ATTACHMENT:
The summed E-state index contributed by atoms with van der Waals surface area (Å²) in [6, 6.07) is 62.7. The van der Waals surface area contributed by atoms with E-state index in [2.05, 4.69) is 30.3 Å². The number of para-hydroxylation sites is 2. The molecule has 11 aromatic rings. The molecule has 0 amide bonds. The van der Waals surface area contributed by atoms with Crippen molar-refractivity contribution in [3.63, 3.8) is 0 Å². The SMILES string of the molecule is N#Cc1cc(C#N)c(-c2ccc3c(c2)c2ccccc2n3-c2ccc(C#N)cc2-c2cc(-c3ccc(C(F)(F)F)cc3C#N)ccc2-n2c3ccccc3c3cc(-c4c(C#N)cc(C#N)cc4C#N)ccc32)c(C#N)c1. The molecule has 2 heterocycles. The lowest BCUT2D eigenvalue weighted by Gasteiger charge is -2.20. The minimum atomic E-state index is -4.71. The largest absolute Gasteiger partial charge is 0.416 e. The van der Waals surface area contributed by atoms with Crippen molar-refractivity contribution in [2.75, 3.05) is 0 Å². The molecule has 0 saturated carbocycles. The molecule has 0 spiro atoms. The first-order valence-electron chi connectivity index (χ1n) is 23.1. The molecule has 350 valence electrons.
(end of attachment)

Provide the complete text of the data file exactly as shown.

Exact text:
The summed E-state index contributed by atoms with van der Waals surface area (Å²) in [6, 6.07) is 62.7. The van der Waals surface area contributed by atoms with E-state index in [2.05, 4.69) is 30.3 Å². The number of para-hydroxylation sites is 2. The molecule has 11 aromatic rings. The molecule has 0 amide bonds. The van der Waals surface area contributed by atoms with Crippen molar-refractivity contribution in [3.63, 3.8) is 0 Å². The SMILES string of the molecule is N#Cc1cc(C#N)c(-c2ccc3c(c2)c2ccccc2n3-c2ccc(C#N)cc2-c2cc(-c3ccc(C(F)(F)F)cc3C#N)ccc2-n2c3ccccc3c3cc(-c4c(C#N)cc(C#N)cc4C#N)ccc32)c(C#N)c1. The molecule has 2 heterocycles. The lowest BCUT2D eigenvalue weighted by Gasteiger charge is -2.20. The minimum atomic E-state index is -4.71. The largest absolute Gasteiger partial charge is 0.416 e. The van der Waals surface area contributed by atoms with Crippen molar-refractivity contribution in [2.75, 3.05) is 0 Å². The molecule has 0 saturated carbocycles. The molecule has 0 spiro atoms. The first-order valence-electron chi connectivity index (χ1n) is 23.1. The molecule has 350 valence electrons.